Taken all together, the portraits create a poignant, evocative snapshot of an anxious and deeply uncertain moment in the life of dozens of people. The execution hasn’t been immaculate, Perry says, but that lends a highly relevant element of imperfection. “The audio is very flawed,” she says, but “I think that lends a sense that desperate times call for desperate measures.”
Perry is not charging her portrait subjects for the images, which she shares freely. But the project has already yielded one paying assignment, and Perry, whose photos have appeared in SWIMMER magazine in the past, is hopeful that her photography career may yet survive these extraordinary times.
Doors of Hope
A couple hours to the south, in Concord, Mass., Elaine DeBitetto, a dental hygienist by day and a photographer on the side, had a similar response to being idled by COVID-19. “I was just in shock that first week, but I had to keep busy,” she says of being unable to go to work and workout like usual. “I never have time to do my photography stuff, so I decided I needed a little project to do.”
The accomplished triathlete and New England Masters Swim Club member initially thought she’d take photos of the empty streets of her normally-bustling small town, but “I saw people putting signs out,” and that triggered the idea of doing a photo project she’s calling Doors of Hope.
Like Perry, DeBitetto sets appointments with the people she wants to photograph. She’ll arrive at their homes, and they come out on the porch. Always staying at least 6 feet away, DeBitetto takes some photographs of the individuals holding a sign that carries whatever message they want to convey. It’s been a cathartic way to cope with the loss of swimming and the loss of her regular work routine. It also yielded a coveted byline in the Boston Globe.
The photo published by the Globe depicted a Concord nurse, Juliana Alva, who cares for COVID-19 patients at Lowell General Hospital, with her family. The kicker is she had to be shot while socially distancing from her own children. “She’s self-quarantined from her family” in a separate structure on the family’s property, DeBitetto says. “I couldn’t ask them to stand together for the photos.” DeBitetto shot a heart-wrenching image of Alva holding a sign that reads “Nurse Life,” while wearing a mask and sitting a few feet away from her young son. His sign reads: “All I want is a kiss …” and the pained expression on his face backs up that sentiment.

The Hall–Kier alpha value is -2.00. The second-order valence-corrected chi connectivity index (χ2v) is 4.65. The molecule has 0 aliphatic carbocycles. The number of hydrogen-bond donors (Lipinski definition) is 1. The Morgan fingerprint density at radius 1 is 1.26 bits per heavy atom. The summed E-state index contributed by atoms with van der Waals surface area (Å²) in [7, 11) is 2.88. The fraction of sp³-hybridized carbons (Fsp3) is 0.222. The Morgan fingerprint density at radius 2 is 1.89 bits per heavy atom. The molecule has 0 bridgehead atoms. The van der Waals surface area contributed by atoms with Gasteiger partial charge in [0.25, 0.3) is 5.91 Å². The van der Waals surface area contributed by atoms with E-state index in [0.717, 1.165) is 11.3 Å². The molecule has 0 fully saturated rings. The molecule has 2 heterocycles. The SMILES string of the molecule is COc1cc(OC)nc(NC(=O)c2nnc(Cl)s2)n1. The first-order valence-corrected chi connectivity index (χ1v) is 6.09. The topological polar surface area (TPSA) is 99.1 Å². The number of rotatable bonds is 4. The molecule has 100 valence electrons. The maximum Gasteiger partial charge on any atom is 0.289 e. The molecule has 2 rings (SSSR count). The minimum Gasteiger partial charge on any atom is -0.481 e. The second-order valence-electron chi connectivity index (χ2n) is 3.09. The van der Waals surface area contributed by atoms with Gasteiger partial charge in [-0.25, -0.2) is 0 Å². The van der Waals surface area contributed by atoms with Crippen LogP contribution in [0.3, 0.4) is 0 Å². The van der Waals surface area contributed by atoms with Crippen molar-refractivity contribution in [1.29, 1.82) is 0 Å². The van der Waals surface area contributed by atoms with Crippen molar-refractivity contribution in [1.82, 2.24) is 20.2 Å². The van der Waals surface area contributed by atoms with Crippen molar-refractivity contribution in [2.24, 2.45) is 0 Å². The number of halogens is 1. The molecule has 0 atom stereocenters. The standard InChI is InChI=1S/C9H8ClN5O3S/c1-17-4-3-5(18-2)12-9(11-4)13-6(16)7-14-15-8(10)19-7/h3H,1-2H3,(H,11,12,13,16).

On the other side of the beleaguered mom stands her young daughter, whose sign reads “So far no fever!!,” and Alva’s husband, who’s been left to care for the kids. His sign reads, “Day #5 on my own. Help!! J”
DeBitetto has shot the Doors of Hope project in stark black and white, which lends a timeless quality to a very time-specific project. And like Perry, she’s not selling the images, but rather giving them away for free to the people who’ve participated as a memento of a difficult time. For some, it’s not just a document of a pandemic, but a reminder of being home together as a family.
In addition to the photo project, DeBitetto has also pitched in to help caregivers on the front lines by assisting her boyfriend, David Kindler, a mechanical engineer who’s collaborating with two other Boston-based engineers to make face shields. That project, called Shields of Hope, has already created more than 1,000 masks that have been donated to local health centers. The group has launched a GoFundMe campaign to create more than 10,000 shields for South Shore Hospital in Weymouth, Mass.
“The shield is very simple,” DeBitetto says. “It doesn’t have to be die-cut, and it doesn’t have parts that are made with a 3-D printer.”
Instead, the shields are constructed from a single sheet of clear, flexible plastic attached to a headband with an adhesive. The materials have all been donated and each shield takes about two minutes to assemble. The group is doing it all by hand and relying on the nimble fingers of a handful of volunteers in Greater Boston. Assembled shields are then donated to local health centers.
All of that, along with the photography project, has helped DeBitetto get through her time on furlough from work. Though she was called back to work on May 4, things are hardly back to normal. And her recent turn as a shield-maker has come in handy as she preps to see patients again.
“We modified the shields, so they can be used with dental loops,” the glasses that hygienists use to get a magnified view into a patient’s mouth, she says. Hygienists, who spend their days cleaning people’s mouths are “one of the most exposed and highest risk professions,” in terms of this pandemic because their machinery can aerosolize droplets that could contain active virus. It’s a concern for sure, DeBitetto says, but the face shield helps. And wearing her Shield of Hope is a tangible reminder of the good she and others have done to help others during this frightening time.
- Human Interest